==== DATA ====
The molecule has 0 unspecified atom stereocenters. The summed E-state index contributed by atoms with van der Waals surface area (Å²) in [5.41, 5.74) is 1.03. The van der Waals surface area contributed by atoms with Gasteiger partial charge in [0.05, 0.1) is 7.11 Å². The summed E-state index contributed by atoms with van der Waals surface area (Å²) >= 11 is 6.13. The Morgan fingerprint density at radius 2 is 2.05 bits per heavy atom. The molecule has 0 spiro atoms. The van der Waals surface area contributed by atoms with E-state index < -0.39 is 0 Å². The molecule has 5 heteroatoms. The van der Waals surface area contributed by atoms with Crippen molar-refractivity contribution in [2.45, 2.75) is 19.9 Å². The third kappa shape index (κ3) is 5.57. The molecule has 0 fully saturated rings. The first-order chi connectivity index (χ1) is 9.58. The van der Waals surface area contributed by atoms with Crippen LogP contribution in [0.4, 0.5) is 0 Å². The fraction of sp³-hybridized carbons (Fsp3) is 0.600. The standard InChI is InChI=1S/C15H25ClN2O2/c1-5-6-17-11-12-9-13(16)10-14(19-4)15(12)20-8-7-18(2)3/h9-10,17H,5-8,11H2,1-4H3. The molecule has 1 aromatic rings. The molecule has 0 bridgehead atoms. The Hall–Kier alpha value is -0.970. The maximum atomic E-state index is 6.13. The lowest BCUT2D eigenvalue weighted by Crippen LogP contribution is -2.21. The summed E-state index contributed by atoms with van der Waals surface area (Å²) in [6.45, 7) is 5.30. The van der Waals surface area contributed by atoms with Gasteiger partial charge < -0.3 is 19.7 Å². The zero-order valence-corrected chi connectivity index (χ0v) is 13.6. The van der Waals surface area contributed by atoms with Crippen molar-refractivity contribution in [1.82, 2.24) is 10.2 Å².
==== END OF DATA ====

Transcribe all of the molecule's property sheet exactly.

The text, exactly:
The molecule has 0 unspecified atom stereocenters. The summed E-state index contributed by atoms with van der Waals surface area (Å²) in [5.41, 5.74) is 1.03. The van der Waals surface area contributed by atoms with Gasteiger partial charge in [0.05, 0.1) is 7.11 Å². The summed E-state index contributed by atoms with van der Waals surface area (Å²) >= 11 is 6.13. The Morgan fingerprint density at radius 2 is 2.05 bits per heavy atom. The molecule has 0 spiro atoms. The van der Waals surface area contributed by atoms with E-state index < -0.39 is 0 Å². The molecule has 5 heteroatoms. The van der Waals surface area contributed by atoms with Crippen molar-refractivity contribution in [2.45, 2.75) is 19.9 Å². The third kappa shape index (κ3) is 5.57. The molecule has 0 fully saturated rings. The first-order chi connectivity index (χ1) is 9.58. The van der Waals surface area contributed by atoms with Crippen LogP contribution in [0.4, 0.5) is 0 Å². The fraction of sp³-hybridized carbons (Fsp3) is 0.600. The standard InChI is InChI=1S/C15H25ClN2O2/c1-5-6-17-11-12-9-13(16)10-14(19-4)15(12)20-8-7-18(2)3/h9-10,17H,5-8,11H2,1-4H3. The molecule has 1 aromatic rings. The molecule has 0 bridgehead atoms. The Hall–Kier alpha value is -0.970. The maximum atomic E-state index is 6.13. The lowest BCUT2D eigenvalue weighted by Crippen LogP contribution is -2.21. The summed E-state index contributed by atoms with van der Waals surface area (Å²) in [6.45, 7) is 5.30. The van der Waals surface area contributed by atoms with Gasteiger partial charge < -0.3 is 19.7 Å². The zero-order valence-corrected chi connectivity index (χ0v) is 13.6. The van der Waals surface area contributed by atoms with Crippen molar-refractivity contribution in [1.82, 2.24) is 10.2 Å².